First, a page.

It was a solid and stable week in which financial markets made progress amid major political shifts in the UK. Labour’s landslide victory was the most seismic event, ending 14 years of a Conservative-led government. The outcome came as little surprise, and the market reaction was therefore relatively muted but marginally positive with UK equities rising and gilt yields falling. Investors in the UK seem relaxed by the prospect of a new administration with a significant majority. The FTSE 250, the UK’s more domestic oriented stock market, rose 2.5% while the more international and large-cap-based-FTSE 100 index gained 0.5%. The 10-year UK hilt yield fell 0.05% to close the week at 4.13%. The pound strengthened 1.3% vs the US Dollar.

    US dynamics amid political uncertainty

    Questions linger over the outlook for government bonds. Recently, we have observed renewed volatility in longer-term government borrowing costs, especially in the US, as uncertainty grows over the possibility of a second Trump presidency. Since the election debate, in which Trump’s chances at winning the election in November seemed to improve, the US yield curve has steepened, driven by a rise in longer-dated bond yields. The curve remains atypically inverted. This steepening reflects market concerns that, although neither candidate is viewed as fiscally responsible, a Trump presidency could lead to further tax cuts in addition to elevated bipartisan spending (spending by both major political parties).

    In simpler terms, both Democrats and Republicans in recent years have shown a high propensity to spend, but the budget deficit may widen more significantly under a Trump administration if further tax cuts are implemented. A Trump presidency with high government spending coupled with lower taxes is seen as potentially beneficial for equities and economic growth but detrimental to bonds. Such a scenario would likely lead to market demands for a higher risk premium on US government bonds. The steepening of the yield curve since the debate underscores this perspective. The spread between the two-year and 10-year yields has risen from -0.5% in the last week of June to -0.33% today.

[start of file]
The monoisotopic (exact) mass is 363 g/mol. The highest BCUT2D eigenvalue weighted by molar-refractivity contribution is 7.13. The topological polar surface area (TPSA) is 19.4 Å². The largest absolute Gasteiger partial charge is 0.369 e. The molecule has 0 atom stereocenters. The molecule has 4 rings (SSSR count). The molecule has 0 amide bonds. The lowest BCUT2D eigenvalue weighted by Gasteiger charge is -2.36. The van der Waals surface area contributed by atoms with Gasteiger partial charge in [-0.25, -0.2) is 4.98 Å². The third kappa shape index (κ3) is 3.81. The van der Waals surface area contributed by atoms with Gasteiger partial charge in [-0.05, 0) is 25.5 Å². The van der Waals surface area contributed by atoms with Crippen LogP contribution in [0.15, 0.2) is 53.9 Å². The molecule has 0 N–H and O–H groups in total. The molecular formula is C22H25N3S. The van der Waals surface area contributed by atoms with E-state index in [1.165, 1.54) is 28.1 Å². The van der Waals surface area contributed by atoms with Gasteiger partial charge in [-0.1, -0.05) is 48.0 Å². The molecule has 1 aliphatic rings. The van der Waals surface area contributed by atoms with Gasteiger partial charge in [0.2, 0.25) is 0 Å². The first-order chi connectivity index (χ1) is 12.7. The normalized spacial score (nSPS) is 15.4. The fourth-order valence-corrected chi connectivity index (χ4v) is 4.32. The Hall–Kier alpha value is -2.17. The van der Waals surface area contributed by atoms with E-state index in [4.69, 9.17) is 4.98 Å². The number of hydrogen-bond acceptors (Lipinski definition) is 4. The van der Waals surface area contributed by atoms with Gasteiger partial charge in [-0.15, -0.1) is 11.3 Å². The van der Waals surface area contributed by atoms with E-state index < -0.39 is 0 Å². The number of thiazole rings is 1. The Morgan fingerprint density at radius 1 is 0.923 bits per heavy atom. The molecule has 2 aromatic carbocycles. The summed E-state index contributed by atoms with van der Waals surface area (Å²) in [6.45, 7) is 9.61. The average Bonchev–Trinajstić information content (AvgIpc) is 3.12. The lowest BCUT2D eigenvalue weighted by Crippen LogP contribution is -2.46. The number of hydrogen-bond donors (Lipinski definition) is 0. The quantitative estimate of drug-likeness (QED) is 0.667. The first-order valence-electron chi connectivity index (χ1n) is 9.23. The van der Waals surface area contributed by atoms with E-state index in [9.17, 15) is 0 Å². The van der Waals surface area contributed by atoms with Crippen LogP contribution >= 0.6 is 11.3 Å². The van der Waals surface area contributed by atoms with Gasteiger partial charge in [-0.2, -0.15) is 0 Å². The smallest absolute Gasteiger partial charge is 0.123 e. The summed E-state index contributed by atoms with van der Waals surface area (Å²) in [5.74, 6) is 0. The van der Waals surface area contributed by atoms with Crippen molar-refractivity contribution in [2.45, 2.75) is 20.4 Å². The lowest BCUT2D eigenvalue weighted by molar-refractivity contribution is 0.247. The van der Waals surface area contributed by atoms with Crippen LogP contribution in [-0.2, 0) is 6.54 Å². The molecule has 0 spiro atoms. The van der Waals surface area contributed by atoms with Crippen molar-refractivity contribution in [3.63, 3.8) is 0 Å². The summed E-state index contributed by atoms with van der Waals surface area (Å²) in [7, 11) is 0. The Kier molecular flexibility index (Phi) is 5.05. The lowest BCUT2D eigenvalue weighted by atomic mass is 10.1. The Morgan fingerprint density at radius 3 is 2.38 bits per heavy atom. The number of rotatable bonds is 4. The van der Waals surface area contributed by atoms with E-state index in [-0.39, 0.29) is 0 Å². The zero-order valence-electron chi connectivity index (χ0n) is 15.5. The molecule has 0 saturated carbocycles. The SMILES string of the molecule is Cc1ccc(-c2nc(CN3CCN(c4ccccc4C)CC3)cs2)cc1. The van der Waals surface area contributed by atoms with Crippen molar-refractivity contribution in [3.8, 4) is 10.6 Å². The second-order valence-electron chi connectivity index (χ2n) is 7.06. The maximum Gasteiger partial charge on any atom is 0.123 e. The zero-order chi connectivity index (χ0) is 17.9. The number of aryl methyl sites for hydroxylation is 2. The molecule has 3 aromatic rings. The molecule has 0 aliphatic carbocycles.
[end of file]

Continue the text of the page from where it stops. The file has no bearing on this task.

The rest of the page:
The steepening has been supported by softer economic data which has kept short-dated yields suppressed relative to longer dated yields, a trend which continued last week. On Monday through to Wednesday, the ISM manufacturing data for June was unexpectedly weak with services sector activity falling into contractionary territory; manufacturing sector activity was also surprisingly weak. The jobs report on Friday saw the unemployment rate tick up to 4.1%, job growth was revised down by 111,000 in the previous two months and wage growth slowed adding to the backdrop of moderating US inflation. Such evidence of a mild slowdown of economic activity increases the likelihood of interest rate cuts, which in turn has kept risk assets buoyant with a positive outlook in the absence of any unforeseen shocks.  In simple terms, we are currently still in an environment where economic data showing a slowing economy is garnering positive reactions from equity markets and sustaining a positive correlation between bonds and equities.